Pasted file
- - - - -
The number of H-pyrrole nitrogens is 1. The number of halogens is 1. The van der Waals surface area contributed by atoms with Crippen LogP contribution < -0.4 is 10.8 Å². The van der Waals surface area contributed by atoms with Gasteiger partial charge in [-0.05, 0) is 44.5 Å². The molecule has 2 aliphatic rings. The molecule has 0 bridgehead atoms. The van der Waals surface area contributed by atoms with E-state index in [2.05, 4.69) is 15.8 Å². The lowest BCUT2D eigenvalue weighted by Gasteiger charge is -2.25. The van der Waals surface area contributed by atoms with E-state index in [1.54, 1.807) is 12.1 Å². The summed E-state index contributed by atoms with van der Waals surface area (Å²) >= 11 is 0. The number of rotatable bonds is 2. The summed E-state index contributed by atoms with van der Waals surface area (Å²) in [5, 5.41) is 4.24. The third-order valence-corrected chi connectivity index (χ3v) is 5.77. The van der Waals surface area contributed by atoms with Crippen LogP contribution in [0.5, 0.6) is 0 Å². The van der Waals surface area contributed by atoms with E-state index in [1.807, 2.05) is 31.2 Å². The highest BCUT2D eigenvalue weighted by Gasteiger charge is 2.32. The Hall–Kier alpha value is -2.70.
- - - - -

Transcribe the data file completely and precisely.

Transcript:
The number of H-pyrrole nitrogens is 1. The number of halogens is 1. The van der Waals surface area contributed by atoms with Crippen LogP contribution < -0.4 is 10.8 Å². The van der Waals surface area contributed by atoms with Gasteiger partial charge in [-0.05, 0) is 44.5 Å². The molecule has 2 aliphatic rings. The molecule has 0 bridgehead atoms. The van der Waals surface area contributed by atoms with E-state index in [2.05, 4.69) is 15.8 Å². The lowest BCUT2D eigenvalue weighted by Gasteiger charge is -2.25. The van der Waals surface area contributed by atoms with E-state index in [1.54, 1.807) is 12.1 Å². The summed E-state index contributed by atoms with van der Waals surface area (Å²) >= 11 is 0. The number of rotatable bonds is 2. The summed E-state index contributed by atoms with van der Waals surface area (Å²) in [5, 5.41) is 4.24. The third-order valence-corrected chi connectivity index (χ3v) is 5.77. The van der Waals surface area contributed by atoms with Crippen LogP contribution in [0.5, 0.6) is 0 Å². The van der Waals surface area contributed by atoms with E-state index in [1.807, 2.05) is 31.2 Å². The highest BCUT2D eigenvalue weighted by Gasteiger charge is 2.32. The Hall–Kier alpha value is -2.70.